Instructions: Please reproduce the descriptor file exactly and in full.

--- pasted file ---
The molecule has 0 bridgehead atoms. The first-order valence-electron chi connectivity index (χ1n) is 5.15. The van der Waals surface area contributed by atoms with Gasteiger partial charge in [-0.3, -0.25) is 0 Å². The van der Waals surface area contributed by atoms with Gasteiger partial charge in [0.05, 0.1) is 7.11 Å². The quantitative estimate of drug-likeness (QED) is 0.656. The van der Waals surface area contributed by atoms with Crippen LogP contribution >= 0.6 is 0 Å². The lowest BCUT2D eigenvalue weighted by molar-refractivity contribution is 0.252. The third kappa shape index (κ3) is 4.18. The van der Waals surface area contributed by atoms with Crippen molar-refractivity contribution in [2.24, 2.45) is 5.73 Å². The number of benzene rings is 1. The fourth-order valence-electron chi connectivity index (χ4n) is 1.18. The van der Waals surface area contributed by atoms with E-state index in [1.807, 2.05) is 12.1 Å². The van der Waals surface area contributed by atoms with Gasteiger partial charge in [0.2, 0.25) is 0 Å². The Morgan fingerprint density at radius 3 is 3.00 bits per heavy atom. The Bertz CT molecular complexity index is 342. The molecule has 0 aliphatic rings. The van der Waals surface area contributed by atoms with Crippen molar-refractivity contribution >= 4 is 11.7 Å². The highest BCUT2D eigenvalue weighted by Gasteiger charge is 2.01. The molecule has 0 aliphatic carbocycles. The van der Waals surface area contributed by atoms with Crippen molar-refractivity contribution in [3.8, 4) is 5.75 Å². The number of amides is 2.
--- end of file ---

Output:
The molecule has 0 bridgehead atoms. The first-order valence-electron chi connectivity index (χ1n) is 5.15. The van der Waals surface area contributed by atoms with Gasteiger partial charge in [-0.3, -0.25) is 0 Å². The van der Waals surface area contributed by atoms with Gasteiger partial charge in [0.05, 0.1) is 7.11 Å². The quantitative estimate of drug-likeness (QED) is 0.656. The van der Waals surface area contributed by atoms with Crippen LogP contribution >= 0.6 is 0 Å². The lowest BCUT2D eigenvalue weighted by molar-refractivity contribution is 0.252. The third kappa shape index (κ3) is 4.18. The van der Waals surface area contributed by atoms with Crippen molar-refractivity contribution in [2.24, 2.45) is 5.73 Å². The number of benzene rings is 1. The fourth-order valence-electron chi connectivity index (χ4n) is 1.18. The van der Waals surface area contributed by atoms with E-state index in [1.807, 2.05) is 12.1 Å². The van der Waals surface area contributed by atoms with Gasteiger partial charge in [0.2, 0.25) is 0 Å². The Morgan fingerprint density at radius 3 is 3.00 bits per heavy atom. The Bertz CT molecular complexity index is 342. The molecule has 0 aliphatic rings. The van der Waals surface area contributed by atoms with Crippen molar-refractivity contribution >= 4 is 11.7 Å². The highest BCUT2D eigenvalue weighted by Gasteiger charge is 2.01. The molecule has 0 aliphatic carbocycles. The van der Waals surface area contributed by atoms with Crippen molar-refractivity contribution in [3.8, 4) is 5.75 Å². The number of amides is 2.